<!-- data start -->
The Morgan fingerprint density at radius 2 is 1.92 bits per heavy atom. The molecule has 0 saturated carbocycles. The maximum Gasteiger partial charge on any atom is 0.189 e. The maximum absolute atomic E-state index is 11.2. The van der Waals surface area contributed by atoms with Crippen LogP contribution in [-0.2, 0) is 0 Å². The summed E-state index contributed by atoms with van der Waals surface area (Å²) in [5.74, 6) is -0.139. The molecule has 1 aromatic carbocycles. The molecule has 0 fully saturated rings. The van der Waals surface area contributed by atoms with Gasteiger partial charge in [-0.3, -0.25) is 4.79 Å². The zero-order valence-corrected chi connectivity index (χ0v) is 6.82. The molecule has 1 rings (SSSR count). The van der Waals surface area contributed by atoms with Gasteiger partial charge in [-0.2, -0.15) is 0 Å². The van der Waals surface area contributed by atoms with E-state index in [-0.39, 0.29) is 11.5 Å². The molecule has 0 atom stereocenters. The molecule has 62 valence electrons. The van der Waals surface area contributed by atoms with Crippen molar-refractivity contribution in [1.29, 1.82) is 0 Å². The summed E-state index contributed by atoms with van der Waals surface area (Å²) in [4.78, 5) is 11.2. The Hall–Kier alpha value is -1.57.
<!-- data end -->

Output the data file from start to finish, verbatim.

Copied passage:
The Morgan fingerprint density at radius 2 is 1.92 bits per heavy atom. The molecule has 0 saturated carbocycles. The maximum Gasteiger partial charge on any atom is 0.189 e. The maximum absolute atomic E-state index is 11.2. The van der Waals surface area contributed by atoms with Crippen LogP contribution in [-0.2, 0) is 0 Å². The summed E-state index contributed by atoms with van der Waals surface area (Å²) in [5.74, 6) is -0.139. The molecule has 1 aromatic carbocycles. The molecule has 0 fully saturated rings. The van der Waals surface area contributed by atoms with Gasteiger partial charge in [-0.3, -0.25) is 4.79 Å². The zero-order valence-corrected chi connectivity index (χ0v) is 6.82. The molecule has 1 rings (SSSR count). The van der Waals surface area contributed by atoms with Gasteiger partial charge in [-0.2, -0.15) is 0 Å². The van der Waals surface area contributed by atoms with E-state index in [-0.39, 0.29) is 11.5 Å². The molecule has 0 atom stereocenters. The molecule has 62 valence electrons. The van der Waals surface area contributed by atoms with Crippen molar-refractivity contribution in [1.29, 1.82) is 0 Å². The summed E-state index contributed by atoms with van der Waals surface area (Å²) in [4.78, 5) is 11.2. The Hall–Kier alpha value is -1.57.